In early September 2019, Trustpilot will be rolling out improvements to our star rating and TrustScore across all our products. These exciting changes will give both consumers and businesses a more detailed understanding of how companies are performing.
You can already go to Trustpilot Business now to see what your star rating and TrustScore will look like after this change. If you’re planning a marketing campaign or you require extra time to update your API integration, you’re welcome to request early access to the updated marketing assets and API integrations.
This article will walk you through:
- An overview of the planned improvements.
- How the new rating system will work.
- What you’ll need to update yourself and what we’ll update for you.
Overview of the planned improvements
Introducing half-stars to show a more nuanced star rating
Half-stars are an industry standard, so updating our star rating will make it easier for businesses and consumers to understand how a company is rated. Half-stars also provide a more nuanced, accurate representation of a company’s rating, and help them see their progress faster.
Updating the TrustScore to 5 points to better correlate with the star rating
Our star rating is displayed as a number of stars between 1 and 5, but our TrustScore has always been displayed as a number between 0 and 10.
Updating our TrustScore to also be calculated and displayed as a number between 1 and 5 will make it easier for companies and consumers alike to understand how a TrustScore relates to the star rating.
How the new rating system will work
We’re calculating your TrustScore using the same standard mathematical rounding rules as before, but we’ll now be using a scale from 1-5 instead of the old 0-10.
Using standard mathematical rounding rules, your star rating will be rounded up or down to a half or full star, depending on the calculation of your TrustScore.
As before, the three main aspects that go into calculating a company’s TrustScore are:
- Timespan. The most recent review counts and weighs the most. For example, a review received 6 months ago has half the weight of a review received today.
- Frequency. Companies need to continuously collect reviews in order to maintain their overall score. For example, a company received twenty 5-star reviews two years ago with a TrustScore of 4.5. If they receive one 1-star review today, their TrustScore would drop to 3.4.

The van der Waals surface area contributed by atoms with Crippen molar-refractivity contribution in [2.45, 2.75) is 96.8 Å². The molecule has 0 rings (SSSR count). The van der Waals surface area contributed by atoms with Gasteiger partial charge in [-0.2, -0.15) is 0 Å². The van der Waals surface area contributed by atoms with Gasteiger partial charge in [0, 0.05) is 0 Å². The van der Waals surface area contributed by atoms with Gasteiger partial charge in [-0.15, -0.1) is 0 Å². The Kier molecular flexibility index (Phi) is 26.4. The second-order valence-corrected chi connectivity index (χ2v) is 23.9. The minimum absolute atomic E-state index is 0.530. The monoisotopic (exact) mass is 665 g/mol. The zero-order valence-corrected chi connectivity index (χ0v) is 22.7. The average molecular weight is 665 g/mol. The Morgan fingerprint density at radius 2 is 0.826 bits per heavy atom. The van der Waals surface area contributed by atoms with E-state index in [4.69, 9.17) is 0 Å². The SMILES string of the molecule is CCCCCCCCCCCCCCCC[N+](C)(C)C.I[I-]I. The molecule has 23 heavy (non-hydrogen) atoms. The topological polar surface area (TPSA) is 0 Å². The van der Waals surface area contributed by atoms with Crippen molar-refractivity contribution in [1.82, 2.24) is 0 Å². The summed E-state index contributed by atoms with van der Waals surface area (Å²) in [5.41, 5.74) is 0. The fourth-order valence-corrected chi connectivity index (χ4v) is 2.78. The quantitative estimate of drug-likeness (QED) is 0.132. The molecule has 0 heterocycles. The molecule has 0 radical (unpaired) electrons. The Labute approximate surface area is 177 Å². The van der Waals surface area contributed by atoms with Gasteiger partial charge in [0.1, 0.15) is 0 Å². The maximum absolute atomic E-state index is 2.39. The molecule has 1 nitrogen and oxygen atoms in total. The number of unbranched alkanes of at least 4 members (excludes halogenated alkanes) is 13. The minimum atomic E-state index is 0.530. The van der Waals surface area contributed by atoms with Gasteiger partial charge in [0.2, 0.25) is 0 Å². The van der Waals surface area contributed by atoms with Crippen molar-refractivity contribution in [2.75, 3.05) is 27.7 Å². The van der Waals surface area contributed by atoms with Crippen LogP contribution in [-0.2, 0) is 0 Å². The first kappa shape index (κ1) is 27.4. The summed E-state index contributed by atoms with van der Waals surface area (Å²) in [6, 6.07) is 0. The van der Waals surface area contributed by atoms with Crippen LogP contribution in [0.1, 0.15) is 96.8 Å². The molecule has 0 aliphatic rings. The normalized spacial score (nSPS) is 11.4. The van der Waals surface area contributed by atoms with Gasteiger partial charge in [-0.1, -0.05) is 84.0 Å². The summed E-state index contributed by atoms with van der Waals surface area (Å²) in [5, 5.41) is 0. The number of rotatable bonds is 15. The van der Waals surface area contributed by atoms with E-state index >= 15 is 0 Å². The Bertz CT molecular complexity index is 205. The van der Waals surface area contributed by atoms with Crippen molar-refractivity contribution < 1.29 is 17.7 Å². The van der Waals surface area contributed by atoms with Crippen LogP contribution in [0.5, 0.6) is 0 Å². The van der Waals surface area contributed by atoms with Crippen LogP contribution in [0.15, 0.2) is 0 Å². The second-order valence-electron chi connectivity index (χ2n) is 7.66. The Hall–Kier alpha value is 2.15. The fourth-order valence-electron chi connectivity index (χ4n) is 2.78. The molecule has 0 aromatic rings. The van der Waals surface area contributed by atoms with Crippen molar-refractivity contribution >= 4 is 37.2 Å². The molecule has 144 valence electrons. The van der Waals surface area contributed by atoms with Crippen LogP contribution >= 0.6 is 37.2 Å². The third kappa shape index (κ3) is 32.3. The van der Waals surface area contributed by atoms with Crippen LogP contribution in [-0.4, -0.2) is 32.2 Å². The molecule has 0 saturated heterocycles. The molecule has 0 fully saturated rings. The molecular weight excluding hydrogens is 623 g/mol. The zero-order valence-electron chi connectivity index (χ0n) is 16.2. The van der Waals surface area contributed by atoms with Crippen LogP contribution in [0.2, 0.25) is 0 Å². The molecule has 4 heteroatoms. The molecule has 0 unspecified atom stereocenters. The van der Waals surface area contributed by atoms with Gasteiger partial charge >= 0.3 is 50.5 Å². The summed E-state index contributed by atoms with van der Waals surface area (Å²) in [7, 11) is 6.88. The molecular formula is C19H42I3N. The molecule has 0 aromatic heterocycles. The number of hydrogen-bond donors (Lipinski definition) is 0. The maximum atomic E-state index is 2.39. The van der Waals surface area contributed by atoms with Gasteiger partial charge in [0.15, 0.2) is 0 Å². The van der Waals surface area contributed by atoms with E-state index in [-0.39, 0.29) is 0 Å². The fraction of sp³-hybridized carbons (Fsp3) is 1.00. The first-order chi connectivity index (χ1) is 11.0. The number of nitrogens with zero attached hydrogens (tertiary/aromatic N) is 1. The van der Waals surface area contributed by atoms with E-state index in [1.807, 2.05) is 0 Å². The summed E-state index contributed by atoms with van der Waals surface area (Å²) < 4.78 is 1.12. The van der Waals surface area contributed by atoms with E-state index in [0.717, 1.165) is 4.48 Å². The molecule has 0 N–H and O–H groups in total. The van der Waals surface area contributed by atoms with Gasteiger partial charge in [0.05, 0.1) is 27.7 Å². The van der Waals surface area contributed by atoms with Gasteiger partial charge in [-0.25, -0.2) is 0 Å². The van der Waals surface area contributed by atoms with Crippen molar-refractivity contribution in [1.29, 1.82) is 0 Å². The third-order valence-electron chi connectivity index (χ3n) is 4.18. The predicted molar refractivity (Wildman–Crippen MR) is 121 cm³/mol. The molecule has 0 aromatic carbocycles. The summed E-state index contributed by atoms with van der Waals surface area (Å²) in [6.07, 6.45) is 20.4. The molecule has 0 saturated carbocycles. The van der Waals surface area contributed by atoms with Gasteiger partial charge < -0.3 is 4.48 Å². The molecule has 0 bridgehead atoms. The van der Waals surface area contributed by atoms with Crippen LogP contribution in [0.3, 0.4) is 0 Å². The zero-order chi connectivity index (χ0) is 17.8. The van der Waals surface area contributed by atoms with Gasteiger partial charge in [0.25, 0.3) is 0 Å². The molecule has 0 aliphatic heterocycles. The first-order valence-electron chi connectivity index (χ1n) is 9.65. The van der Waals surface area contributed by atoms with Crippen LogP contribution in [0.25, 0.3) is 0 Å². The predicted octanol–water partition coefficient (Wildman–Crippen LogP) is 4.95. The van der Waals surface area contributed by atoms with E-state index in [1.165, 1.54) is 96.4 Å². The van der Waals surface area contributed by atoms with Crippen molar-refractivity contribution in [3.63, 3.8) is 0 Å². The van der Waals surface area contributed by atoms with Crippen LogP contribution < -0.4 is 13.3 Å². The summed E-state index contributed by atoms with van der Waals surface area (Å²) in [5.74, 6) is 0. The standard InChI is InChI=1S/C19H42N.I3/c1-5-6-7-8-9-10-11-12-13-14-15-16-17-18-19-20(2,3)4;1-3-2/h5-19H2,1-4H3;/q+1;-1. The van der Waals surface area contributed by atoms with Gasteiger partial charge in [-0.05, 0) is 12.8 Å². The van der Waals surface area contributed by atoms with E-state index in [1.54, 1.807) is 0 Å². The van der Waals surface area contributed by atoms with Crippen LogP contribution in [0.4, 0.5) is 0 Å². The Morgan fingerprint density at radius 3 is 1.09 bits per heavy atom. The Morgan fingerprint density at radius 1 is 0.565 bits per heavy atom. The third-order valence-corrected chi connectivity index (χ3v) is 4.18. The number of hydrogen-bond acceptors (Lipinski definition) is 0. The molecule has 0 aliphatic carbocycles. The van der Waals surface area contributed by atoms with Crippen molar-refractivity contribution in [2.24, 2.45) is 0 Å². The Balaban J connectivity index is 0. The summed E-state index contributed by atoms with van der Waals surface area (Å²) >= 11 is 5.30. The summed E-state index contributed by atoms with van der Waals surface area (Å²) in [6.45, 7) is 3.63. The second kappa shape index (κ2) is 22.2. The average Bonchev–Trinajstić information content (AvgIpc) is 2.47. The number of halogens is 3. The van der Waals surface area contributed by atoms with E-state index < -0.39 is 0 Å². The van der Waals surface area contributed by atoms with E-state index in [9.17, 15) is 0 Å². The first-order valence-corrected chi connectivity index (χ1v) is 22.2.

- Average. We use Bayesian average to ensure that a company with few reviews starts off with a more balanced average TrustScore. For example, if a company receives one 1-star review, its TrustScore would be 3.2.
Updates Trustpilot will make for you
We’ll automatically make the following updates for you in the beginning of September 2019:
- Your Trustpilot company profile page and business app will automatically switch to the new rating system.
- TrustBox widgets on your website or in your email marketing will automatically switch to use the new rating system.
- All social sharing features will switch to the new rating system: the Image Generator, the one-click share, Facebook page tab, and the Hootsuite app.
Updates you’ll need to make yourself
From September, you’ll have to update the following manually:
- Any of your marketing assets (ads, print, TV, etc. ) that use your TrustScore, star rating or star label. Updated brand assets will be available at the end of August, but you can request early access.
- Any of your API integrations or custom widgets that use your TrustScore, star rating or star label. We’ll provide instructions at the end of August, but you can request early access.
Note: We recommend updating your integrations and/or marketing assets right away, and no later than December 31, 2019.
Please contact your Customer Success Manager or our Support Team if you have any additional questions about these improvements.